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Free for all: ARC-funded research now open to the public

The Australian Research Council (ARC) is the largest funder of basic science and humanities research in Australia. So when the ARC talks, academics listen. And now the ARC has announced that articles resulting…

A new ARC policy has unlocked much of Australia’s research … but a few barriers remain. Joybot

The Australian Research Council (ARC) is the largest funder of basic science and humanities research in Australia. So when the ARC talks, academics listen.

And now the ARC has announced that articles resulting from research they fund should be freely available for all to read, within 12 months of the articles' publication. This policy is effective immediately.

In most cases, this open-access publishing will occur through electronic institutional repositories - university websites where one can freely download researchers' articles. Search engines such as Google Scholar will automatically index these articles and link them to related research.

Free and easy

The resulting stream of freely available research will be a boon for our society and economy.

Australian citizens and businesses pay taxes, and the ARC uses that money to pay for research in agriculture, history, photonics, psychology, computer science, literature, solar power, mathematics, and many other areas. Much of this research is expected to benefit Australia, both culturally and economically.

Australian researchers have always written up their discoveries in articles for publication. But in most cases the taxpayers haven’t been able to read these articles … unless they pay the hefty fees required for access. A single article might cost $31 or more.

Rob Smallwood is a Sydney-based consultant who provides expertise in alternative energy to local businesses and governments. Unfortunately, he and the companies he works with can’t easily access the academic articles that analyse energy technologies. Being able to read those articles freely will provide a boost to the energy sector.

Not perfect

The ARC’s new policy will free up a lot of basic research. But far from all of it. There are loopholes, there is wiggle room, and there are ways for researchers and universities to drag their feet.

Peter Suber of the Harvard Open Access Project has pointed out that the new policy essentially says: “Make your work open access unless your publisher won’t allow it.”

We can easily guess what many publishers will do.


Even for those articles that do become free to read, there will still be problems. Because there is no restriction on what copyright terms the journal publishers can demand, it will often be illegal to use those articles.

The energy consultant Rob Smallwood might find a graph charting the efficiency of alternative energy technologies. He may wish to include that graph in a presentation he gives to businesses he consults for, together with an acknowledgement of the source.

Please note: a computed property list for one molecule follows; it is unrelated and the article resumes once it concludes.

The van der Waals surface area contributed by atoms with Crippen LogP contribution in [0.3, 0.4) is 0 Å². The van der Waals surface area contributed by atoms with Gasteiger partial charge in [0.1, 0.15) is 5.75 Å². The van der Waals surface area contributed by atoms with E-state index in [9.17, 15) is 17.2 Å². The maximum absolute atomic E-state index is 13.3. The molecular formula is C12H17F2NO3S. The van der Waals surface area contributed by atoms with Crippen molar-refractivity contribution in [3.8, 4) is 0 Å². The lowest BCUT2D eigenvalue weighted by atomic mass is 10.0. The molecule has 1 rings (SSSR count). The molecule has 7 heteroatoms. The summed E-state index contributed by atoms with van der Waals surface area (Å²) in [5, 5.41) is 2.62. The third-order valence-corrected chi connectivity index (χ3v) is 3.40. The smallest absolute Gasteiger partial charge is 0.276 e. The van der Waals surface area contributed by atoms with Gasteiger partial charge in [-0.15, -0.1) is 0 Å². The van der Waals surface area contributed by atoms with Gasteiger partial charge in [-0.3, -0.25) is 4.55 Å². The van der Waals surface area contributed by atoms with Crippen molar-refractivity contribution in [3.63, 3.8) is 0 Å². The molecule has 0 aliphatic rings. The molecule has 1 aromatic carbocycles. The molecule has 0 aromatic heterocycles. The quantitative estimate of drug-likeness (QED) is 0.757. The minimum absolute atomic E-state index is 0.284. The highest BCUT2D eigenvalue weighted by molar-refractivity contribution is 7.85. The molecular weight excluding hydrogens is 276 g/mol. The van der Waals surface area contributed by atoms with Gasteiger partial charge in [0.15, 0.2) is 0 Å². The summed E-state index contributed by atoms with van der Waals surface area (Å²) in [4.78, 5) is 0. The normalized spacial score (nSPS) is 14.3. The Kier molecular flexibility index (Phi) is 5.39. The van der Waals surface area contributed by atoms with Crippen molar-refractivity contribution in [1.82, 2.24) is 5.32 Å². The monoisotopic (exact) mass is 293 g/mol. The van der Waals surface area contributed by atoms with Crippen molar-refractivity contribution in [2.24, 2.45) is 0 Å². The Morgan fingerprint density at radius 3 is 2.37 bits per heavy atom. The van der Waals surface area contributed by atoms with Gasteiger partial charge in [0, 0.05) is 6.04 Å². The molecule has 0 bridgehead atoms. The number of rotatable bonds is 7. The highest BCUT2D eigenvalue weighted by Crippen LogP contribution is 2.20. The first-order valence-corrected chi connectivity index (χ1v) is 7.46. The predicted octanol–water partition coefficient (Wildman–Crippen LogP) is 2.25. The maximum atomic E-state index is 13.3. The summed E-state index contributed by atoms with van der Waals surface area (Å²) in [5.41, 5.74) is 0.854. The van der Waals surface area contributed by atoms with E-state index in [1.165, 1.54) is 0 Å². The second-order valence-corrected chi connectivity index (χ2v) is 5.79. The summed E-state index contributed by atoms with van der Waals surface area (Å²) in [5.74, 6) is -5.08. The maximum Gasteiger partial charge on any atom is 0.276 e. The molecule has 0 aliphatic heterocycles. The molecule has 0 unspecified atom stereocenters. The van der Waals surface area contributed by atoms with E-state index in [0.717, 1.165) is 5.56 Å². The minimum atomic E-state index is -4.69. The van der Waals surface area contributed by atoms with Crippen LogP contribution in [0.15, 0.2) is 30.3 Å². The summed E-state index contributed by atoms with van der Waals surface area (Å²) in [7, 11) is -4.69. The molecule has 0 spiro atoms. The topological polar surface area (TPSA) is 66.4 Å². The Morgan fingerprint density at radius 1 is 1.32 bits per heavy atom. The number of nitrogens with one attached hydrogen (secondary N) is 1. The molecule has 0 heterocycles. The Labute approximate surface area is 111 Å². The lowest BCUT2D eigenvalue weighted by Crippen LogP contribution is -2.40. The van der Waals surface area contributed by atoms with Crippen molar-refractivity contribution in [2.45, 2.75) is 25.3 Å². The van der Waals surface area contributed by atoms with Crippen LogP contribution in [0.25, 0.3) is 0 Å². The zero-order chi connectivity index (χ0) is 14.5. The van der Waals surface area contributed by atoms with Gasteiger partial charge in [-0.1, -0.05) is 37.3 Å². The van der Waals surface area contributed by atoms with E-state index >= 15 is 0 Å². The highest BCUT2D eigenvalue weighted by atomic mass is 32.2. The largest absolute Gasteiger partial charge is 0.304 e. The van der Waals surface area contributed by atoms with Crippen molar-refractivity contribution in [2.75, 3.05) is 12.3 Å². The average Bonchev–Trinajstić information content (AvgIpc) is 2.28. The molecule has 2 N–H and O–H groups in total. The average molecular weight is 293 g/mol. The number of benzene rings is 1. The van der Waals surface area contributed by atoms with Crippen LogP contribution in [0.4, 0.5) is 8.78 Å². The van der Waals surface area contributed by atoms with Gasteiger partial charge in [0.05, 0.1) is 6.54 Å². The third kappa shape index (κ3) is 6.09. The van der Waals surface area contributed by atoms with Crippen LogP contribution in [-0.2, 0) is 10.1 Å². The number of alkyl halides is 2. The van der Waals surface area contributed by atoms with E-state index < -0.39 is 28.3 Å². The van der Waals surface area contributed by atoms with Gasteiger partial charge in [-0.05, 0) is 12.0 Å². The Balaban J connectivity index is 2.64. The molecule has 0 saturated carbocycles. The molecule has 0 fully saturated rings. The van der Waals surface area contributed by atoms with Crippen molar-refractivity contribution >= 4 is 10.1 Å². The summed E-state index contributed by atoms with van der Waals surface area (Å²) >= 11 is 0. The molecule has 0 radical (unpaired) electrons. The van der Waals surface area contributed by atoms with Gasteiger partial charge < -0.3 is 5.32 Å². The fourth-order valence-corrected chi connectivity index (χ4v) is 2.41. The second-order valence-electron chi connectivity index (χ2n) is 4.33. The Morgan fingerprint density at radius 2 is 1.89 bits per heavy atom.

Unfortunately, including that chart in such a presentation or report would be a violation of copyright, under the terms that journal publishers continue to impose on research articles.

We hope the ARC will strengthen their policy in future to address this important re-use issue, to close the policy’s loopholes, and to reduce the 12-month paywall period.

On the right track

Although it has shortcomings, the policy is a major impetus towards openness. Many academics will immediately free up more of their research, and many universities will immediately ramp up the supporting infrastructure and staffing.

Beyond these immediate effects, this policy will help to shift the academic research culture. Because while some researchers have already embraced openness, others still look down on it.

Traditionally, the most prestigious outlets for research are also the most expensive to read. Corporations have preyed on this mentality, buying up journals and then inflating prices.

The table below shows the profits of a sampling of highly successful businesses, together with those of the science and technology portfolios of some leading scholarly publishers. The ability of these publishers to increase their prices in an era when the cost of publishing is low has made publishing scientific journals one of the most profitable corporate sectors.

The fees publishers charge to access research articles make scholarly publishing one of the most profitable industries around, while denying the public access to taxpayer-funded research. Numbers compiled by Alex Holcombe. Details here:

‘Green’ publishing

The ARC policy will shift some power away from the publishers by putting institutional repositories centre stage.

A university’s repository is its local electronic infrastructure for backing up and archiving the research it produces. These repositories are currently under-used and under-valued.

Making the repository the conduit for research outcomes (the so-called “green” method of open-access publishing) shifts some of the logistics and cost of open-access publishing to the universities, but enhances the university sector by deepening the interaction with the public.

The UK government leans toward the “gold” road for open-access publishing, meaning research articles should be made open access in journals that typically are controlled by corporate publishers and charge large fees for publishing.

By pushing the green repository road, the ARC policy bolsters a dissemination route that is independent from the publishers. If more countries take this green road, journal publishers will eventually be less successful in charging high fees for journal subscriptions.